Two studies in the New England Journal of Medicine came to differing conclusions about the utility of oral anticoagulants in patients with cancer. This might be because they enrolled the wrong patients.
And I’m excited to talk about these studies because they lay bare a central intuition of clinical trial design that I don’t think is necessarily true.
But let’s start at the beginning.
Individuals with cancer are at risk of developing blood clots. But prevention requires the use of blood thinning medications, which themselves carry substantial risk. Physicians and patients are not always great at balancing risks and benefits, so it would really help if we had strong data to guide us.
We had a bit. Prior to the recent publications, two large randomized trials had examined the use of low-molecular weight heparin in ambulatory patients with cancer and found a significant reduction in the risk of clot from about 4% to 2%, meaning you’d have to treat 50 people with low-molecular weight heparin to prevent one clot.
For a high-risk drug, that felt like a lot. To prevent one clot, we’re essentially treating 49 people unnecessarily. Moreover, neither study showed a difference in overall mortality. So practice wasn’t really changed.
Enter a bit of intuition that I will argue is wrong.
It goes like this. Imagine a population of individuals, all of whom have different baseline risk of developing a blood clot.
Instead of enrolling this diverse group in your trial, select just those at highest risk. This is a process called “enrichment”. The idea is that if a drug is moderately efficacious among a given population, it will be MORE efficacious among members of the population at highest risk. Sounds good, right? Also, through enrichment, you increase the outcome rate in your trial, meaning you have to enroll less people and therefore spend less money, assuming of course that the drug works just as well in high-risk individuals as it does in other risk groups.
But that assumption, though intuitive, is not necessarily true. It assumes that the relative risk of outcome among the treated group is the same across risk categories. To do the math, let’s imagine a drug reduces the rate of thrombosis by 50%.
Well, we could take a low-risk group and reduce their rate of thrombosis from 1% to 0.5% - a number needed to treat of 200, or a high-risk group and reduce their rate of thrombosis from 20% to 10% - a number need to treat of 10. Which would you choose?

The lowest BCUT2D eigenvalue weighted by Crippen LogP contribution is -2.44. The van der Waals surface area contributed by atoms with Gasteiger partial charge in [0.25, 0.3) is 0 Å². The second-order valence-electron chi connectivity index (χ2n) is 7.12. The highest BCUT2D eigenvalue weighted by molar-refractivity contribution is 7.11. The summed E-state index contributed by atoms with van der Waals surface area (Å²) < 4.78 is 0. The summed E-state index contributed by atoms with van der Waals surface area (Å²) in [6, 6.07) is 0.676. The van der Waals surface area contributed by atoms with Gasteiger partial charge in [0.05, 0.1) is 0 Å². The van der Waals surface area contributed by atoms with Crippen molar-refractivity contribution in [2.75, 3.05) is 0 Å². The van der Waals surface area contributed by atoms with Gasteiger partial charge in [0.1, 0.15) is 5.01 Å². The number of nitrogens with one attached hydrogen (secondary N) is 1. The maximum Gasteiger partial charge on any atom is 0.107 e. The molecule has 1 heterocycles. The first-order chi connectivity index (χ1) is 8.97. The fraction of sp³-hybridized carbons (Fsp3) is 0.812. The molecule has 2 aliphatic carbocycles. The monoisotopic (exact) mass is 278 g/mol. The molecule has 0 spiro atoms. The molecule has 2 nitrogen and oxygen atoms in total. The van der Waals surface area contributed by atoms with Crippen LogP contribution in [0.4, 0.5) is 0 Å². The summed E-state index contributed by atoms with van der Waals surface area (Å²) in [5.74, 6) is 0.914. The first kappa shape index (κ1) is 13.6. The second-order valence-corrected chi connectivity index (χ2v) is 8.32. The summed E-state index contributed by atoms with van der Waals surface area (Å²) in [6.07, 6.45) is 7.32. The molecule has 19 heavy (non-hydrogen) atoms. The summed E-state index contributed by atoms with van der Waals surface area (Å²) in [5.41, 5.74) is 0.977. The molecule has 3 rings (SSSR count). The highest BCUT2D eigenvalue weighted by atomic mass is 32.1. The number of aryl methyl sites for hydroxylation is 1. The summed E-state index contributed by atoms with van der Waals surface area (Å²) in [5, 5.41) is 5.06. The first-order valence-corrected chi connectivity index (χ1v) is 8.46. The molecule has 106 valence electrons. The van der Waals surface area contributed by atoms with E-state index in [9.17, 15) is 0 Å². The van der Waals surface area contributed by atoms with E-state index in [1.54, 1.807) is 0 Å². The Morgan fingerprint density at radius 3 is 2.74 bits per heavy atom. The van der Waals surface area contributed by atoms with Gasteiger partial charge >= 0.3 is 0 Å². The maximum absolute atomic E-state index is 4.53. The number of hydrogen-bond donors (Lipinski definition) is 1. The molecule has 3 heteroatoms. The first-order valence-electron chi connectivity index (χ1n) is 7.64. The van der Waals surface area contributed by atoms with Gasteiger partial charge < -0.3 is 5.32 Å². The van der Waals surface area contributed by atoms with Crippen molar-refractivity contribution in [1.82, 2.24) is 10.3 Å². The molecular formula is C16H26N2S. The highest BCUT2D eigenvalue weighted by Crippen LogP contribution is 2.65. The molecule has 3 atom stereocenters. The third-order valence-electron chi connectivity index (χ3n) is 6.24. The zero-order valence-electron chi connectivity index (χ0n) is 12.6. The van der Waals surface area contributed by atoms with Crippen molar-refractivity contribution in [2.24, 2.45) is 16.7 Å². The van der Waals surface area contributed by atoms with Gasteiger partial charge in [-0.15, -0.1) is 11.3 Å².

But why should a drug have the same relative effect in people at high risk and low risk?
Maybe people at very high risk are so high risk that the drug will have no effect – I call this the blowing against the wind phenomenon.
Nevertheless, it was the hope of the CASSINI and AVERT trials to target individuals with a high risk of blood clot based on the validated Khorana score, which takes into account the type of cancer and a variety of lab parameters, in order that the overall affect would be compelling enough to lead us to a new standard of care.
So what did they find? Nothing to settle the debate I’m afraid.
CASSINI randomized 841 patients to rivaroxaban (Xarelto) 10 mg daily. The rate of blood clot was 8.8% in the placebo group and 6% in the intervention group, a non-significant reduction with a number needed to treat of 36. AVERT randomized 563 patients to apixaban (Eliquis) 2.5mg twice daily. The rate of blood clot was 10.2% in the placebo group and 4.2% in the intervention group, a number needed to treat of 17.
It may seem that apixaban won this contest, though remember that these are two separate trials, not a head-to-head comparison.
But don’t go rushing to the prescription pad yet. The overall death rate was 12.2% in the apixaban group compared to 9.8% in the control group.
That’s right - less clots, more deaths. Not great.
Why weren’t these trials slam dunks? Because that intuition – that drugs always work better in sicker people – is not correct. In fact, cancer is a particularly good example. The individuals at highest risk of blood clots are the very ones at highest risk of dying from their cancer – and preventing a blood clot may do little to avoid that outcome.
Is there a fix for this?
Actually, there is, and it’s been staring us in the face for a while. Facebook, Amazon, and Google have been doing it for a decade to more efficiently target ads to consumers. It’s called “uplift” or “individual treatment effect” modeling, and the idea is to enroll patients not based on their risk of a given outcome but based on their chance of responding to therapy. These models allow for the fact that, sometimes, a particular therapy might work best in those at moderate risk, or even low risk. If you’re interested, I’ve written about this in a couple of places – you can find the links in the transcript.
Until we move to a smarter type of clinical trial enrichment, we’re going to remain frustrated at how hard it is to figure out just who is a good candidate for a risky therapy. Those at highest risk, counter-intuitively, may be exactly the wrong ones to target.